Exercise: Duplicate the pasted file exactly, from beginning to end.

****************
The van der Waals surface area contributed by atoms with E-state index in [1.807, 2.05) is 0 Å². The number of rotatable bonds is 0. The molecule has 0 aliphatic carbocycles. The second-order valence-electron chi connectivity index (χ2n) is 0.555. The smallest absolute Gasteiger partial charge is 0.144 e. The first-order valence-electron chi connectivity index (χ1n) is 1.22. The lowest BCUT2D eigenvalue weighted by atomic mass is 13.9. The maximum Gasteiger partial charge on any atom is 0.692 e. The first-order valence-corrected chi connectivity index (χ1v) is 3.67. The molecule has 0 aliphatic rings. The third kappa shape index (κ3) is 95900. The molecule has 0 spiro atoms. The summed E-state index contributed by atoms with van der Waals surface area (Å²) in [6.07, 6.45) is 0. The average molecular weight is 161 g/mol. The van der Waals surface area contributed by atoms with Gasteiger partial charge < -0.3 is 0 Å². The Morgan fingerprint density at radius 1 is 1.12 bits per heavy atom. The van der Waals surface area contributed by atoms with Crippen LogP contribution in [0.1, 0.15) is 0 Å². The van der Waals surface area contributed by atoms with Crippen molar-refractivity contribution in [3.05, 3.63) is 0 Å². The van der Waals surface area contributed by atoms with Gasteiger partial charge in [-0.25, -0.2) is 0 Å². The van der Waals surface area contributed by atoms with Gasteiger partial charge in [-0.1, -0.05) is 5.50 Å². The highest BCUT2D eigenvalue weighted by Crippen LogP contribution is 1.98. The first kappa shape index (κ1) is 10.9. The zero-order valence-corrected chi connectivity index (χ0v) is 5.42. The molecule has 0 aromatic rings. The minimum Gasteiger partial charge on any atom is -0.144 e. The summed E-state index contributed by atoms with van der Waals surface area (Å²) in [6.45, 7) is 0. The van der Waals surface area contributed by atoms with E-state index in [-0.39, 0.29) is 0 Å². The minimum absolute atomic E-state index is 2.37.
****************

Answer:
The van der Waals surface area contributed by atoms with E-state index in [1.807, 2.05) is 0 Å². The number of rotatable bonds is 0. The molecule has 0 aliphatic carbocycles. The second-order valence-electron chi connectivity index (χ2n) is 0.555. The smallest absolute Gasteiger partial charge is 0.144 e. The first-order valence-electron chi connectivity index (χ1n) is 1.22. The lowest BCUT2D eigenvalue weighted by atomic mass is 13.9. The maximum Gasteiger partial charge on any atom is 0.692 e. The first-order valence-corrected chi connectivity index (χ1v) is 3.67. The molecule has 0 aliphatic rings. The third kappa shape index (κ3) is 95900. The molecule has 0 spiro atoms. The summed E-state index contributed by atoms with van der Waals surface area (Å²) in [6.07, 6.45) is 0. The average molecular weight is 161 g/mol. The van der Waals surface area contributed by atoms with Gasteiger partial charge < -0.3 is 0 Å². The Morgan fingerprint density at radius 1 is 1.12 bits per heavy atom. The van der Waals surface area contributed by atoms with Crippen LogP contribution in [0.1, 0.15) is 0 Å². The van der Waals surface area contributed by atoms with Crippen molar-refractivity contribution in [3.05, 3.63) is 0 Å². The van der Waals surface area contributed by atoms with Gasteiger partial charge in [-0.25, -0.2) is 0 Å². The van der Waals surface area contributed by atoms with Gasteiger partial charge in [-0.1, -0.05) is 5.50 Å². The highest BCUT2D eigenvalue weighted by Crippen LogP contribution is 1.98. The first kappa shape index (κ1) is 10.9. The zero-order valence-corrected chi connectivity index (χ0v) is 5.42. The molecule has 0 aromatic rings. The minimum Gasteiger partial charge on any atom is -0.144 e. The summed E-state index contributed by atoms with van der Waals surface area (Å²) in [6.45, 7) is 0. The van der Waals surface area contributed by atoms with E-state index in [-0.39, 0.29) is 0 Å². The minimum absolute atomic E-state index is 2.37.